I am seeking advice on how to get over a terrible mistake I made. I did not care for my aged father. I am the oldest of three brothers. One of my brothers took his own life, and my other brother did not want anything to do with the family. My father was entirely dependent on me. I tried my best to care, but something snapped in me and 8 months later, I sent him back to India and never wanted to see him again.
I visited him. He was lonely, but my heart did not respond the way it should. Six months after my last visit and 3 weeks before I was going to visit him again, he passed away. Since then I have been plagued by enormous guilt and regret. He was a good father, except everything had to be his way. But I know I was a cruel and horrible son, and I have to accept that I am the way I am. May I know if there is a way to move on?
I am in therapy, but I am not sure how much it is helping me. I find your columns very practical, so I am reaching out to you. Thank you.
What do elder-care experts know about care-giving challenges that the rest of us don’t?
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We are not the sum of our thoughts. We are the sum of our actions. The fact is you did see him again, and you never stopped thinking about him, and you never really let go. Your father knew that you were in his life until the end. It may even be that your father found a kind of peace to die in the land where he was born. Sometimes, things happen the way they are supposed to happen.
You should understand what you went through. Care givers shoulder an enormous burden, and that takes a toll on their physical, financial and mental health. You did what you were able to do for 8 months, and I have no doubt that your father appreciated it, and knows that you did the best you could at the time. You stuck around. You remained in your father’s life for his entire life.
There is much research on the physical, financial and emotional strain of care giving. This research in the American Journal of Nursing concludes: “Care giving has all the features of a chronic stress experience: It creates physical and psychological strain over extended periods of time, is accompanied by high levels of unpredictability and uncontrollability.”
The Moneyist:I married my husband 20 years ago. He has 4 kids and I have one. I paid for our home. How should we split it after we’re gone?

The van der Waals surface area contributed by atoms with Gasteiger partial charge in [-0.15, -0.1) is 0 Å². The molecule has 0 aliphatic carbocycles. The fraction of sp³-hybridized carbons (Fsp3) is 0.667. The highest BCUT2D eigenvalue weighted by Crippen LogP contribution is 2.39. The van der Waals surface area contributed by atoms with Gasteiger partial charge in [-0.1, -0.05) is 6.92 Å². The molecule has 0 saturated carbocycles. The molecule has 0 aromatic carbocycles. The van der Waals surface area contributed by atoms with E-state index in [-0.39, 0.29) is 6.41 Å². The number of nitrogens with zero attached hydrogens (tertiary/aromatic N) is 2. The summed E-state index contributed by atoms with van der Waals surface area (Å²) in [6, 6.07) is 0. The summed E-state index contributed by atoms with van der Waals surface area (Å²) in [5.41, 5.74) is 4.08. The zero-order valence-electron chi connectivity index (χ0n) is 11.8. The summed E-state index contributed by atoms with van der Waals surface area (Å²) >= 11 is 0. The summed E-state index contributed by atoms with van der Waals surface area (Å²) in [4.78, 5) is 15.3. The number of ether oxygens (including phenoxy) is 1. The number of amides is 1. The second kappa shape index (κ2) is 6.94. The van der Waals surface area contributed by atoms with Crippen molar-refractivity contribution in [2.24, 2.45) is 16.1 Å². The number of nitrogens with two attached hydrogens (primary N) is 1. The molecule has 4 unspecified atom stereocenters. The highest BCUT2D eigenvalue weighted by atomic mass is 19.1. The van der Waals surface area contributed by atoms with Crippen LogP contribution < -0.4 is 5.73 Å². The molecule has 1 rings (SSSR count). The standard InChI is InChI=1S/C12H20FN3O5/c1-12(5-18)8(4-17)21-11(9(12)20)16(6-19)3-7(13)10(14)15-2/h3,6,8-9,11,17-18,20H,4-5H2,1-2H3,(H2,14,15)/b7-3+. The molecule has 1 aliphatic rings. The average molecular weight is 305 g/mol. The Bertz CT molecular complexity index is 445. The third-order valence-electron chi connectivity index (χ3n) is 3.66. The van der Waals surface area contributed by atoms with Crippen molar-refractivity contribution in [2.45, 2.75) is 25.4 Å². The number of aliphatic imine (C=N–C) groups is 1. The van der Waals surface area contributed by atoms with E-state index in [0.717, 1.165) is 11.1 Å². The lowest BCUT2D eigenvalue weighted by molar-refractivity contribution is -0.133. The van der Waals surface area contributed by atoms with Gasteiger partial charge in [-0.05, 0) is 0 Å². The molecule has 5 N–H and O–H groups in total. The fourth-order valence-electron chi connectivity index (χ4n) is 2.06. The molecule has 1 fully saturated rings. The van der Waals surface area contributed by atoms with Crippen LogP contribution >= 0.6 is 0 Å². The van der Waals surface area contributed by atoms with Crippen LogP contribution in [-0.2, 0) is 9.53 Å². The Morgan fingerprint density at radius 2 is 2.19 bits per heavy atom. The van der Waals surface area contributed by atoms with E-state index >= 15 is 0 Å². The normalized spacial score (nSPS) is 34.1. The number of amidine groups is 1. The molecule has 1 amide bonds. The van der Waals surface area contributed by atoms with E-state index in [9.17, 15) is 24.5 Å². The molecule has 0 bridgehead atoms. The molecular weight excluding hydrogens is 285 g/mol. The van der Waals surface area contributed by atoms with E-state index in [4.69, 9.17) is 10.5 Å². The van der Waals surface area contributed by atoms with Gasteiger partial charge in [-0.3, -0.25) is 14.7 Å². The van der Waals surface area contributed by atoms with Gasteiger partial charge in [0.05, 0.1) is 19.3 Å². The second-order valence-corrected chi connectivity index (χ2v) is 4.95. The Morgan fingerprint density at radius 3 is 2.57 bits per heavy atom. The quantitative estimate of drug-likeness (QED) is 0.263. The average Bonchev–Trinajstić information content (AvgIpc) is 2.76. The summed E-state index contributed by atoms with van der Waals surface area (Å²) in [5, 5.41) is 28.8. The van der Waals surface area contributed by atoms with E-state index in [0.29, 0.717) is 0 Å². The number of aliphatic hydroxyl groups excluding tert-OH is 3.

I’m quoting that academic research not to objectify your experience, but to help you gain some much-needed perspective on it. You are one of millions of people who chose to care for a dying or ailing relative or friend, and they rarely — if ever — have perfect results. Millions more never try, and immediately seek out home help or a nursing home, and that is their journey.
‘If you want to respect the memory of your father, celebrate the time you gave each other during his lifetime.’
Over 43 million Americans have become a care giver to a friend or relative 50 and older, including handling their medical or financial needs, according to the AARP. They receive little training and have precious little concept of the enormous scale and pressures of the job. Many, many people have broken under these conditions before you, and many more will do so.
If I were your therapist — and I’m obviously not — I would ask you what you are getting out of this torture that you are hell bent on putting yourself through? Or what you hope to get out of it? Re-experiencing pain does not change the past. You are wallowing in your own regret and recrimination. That does not serve your father’s memory, and it does not serve the son he raised.
There may appear to be a kind of penance in hating yourself or wallowing in guilt, but if you truly want to respect the memory of your father, celebrate the time you gave each other during his lifetime. He worked hard for his family, and no doubt wanted them to have a better life in America. He did not do all of that for this. Nor would he want to be the cause of your unhappiness now.
You will not meet one person on this earth who has not done something or said something for which they are sorry, or someone who wishes they could have done more. Wallowing in guilt and shame may seem like the best way to keep yourself accountable. It’s not. Beating yourself up is not a humble act. By doing this to yourself 24/7, you are the one in the spotlight.
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Write a letter to your father, read it in a quiet place that was special to you both, then burn it, and offer it up to his memory. Thank him for being the father he was, and know that he would be proud of the man that you have become. You do not have to suffer to prove your love. He worked hard during his life so you could be happy. He would not want this.
As a first-generation immigrant in the U.S., I know that people don’t leave us just because they are thousands of miles away. You take them with you wherever you go. People you love and who love you, despite their and our faults, are always by our side. The are right next to us if we choose to see them. We may be far away from family and friends, but we never have to be alone.
Similarly, people we care about may die, but they never really go away. The feeling, the memories and the love they leave behind stay with us. Your father sounded like a strong-willed man. No doubt, that could cut both ways. Why not harness some of his fearsome will, and pay homage to him by living your best, most productive and happiest life. After all, isn’t that what it was all for?
Keep that spirit alive, and make him proud.
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Quentin Fottrell is MarketWatch’s Moneyist columnist. You can email The Moneyist with any financial and ethical questions at [email protected]. By emailing your questions, you agree to having them published anonymously on MarketWatch.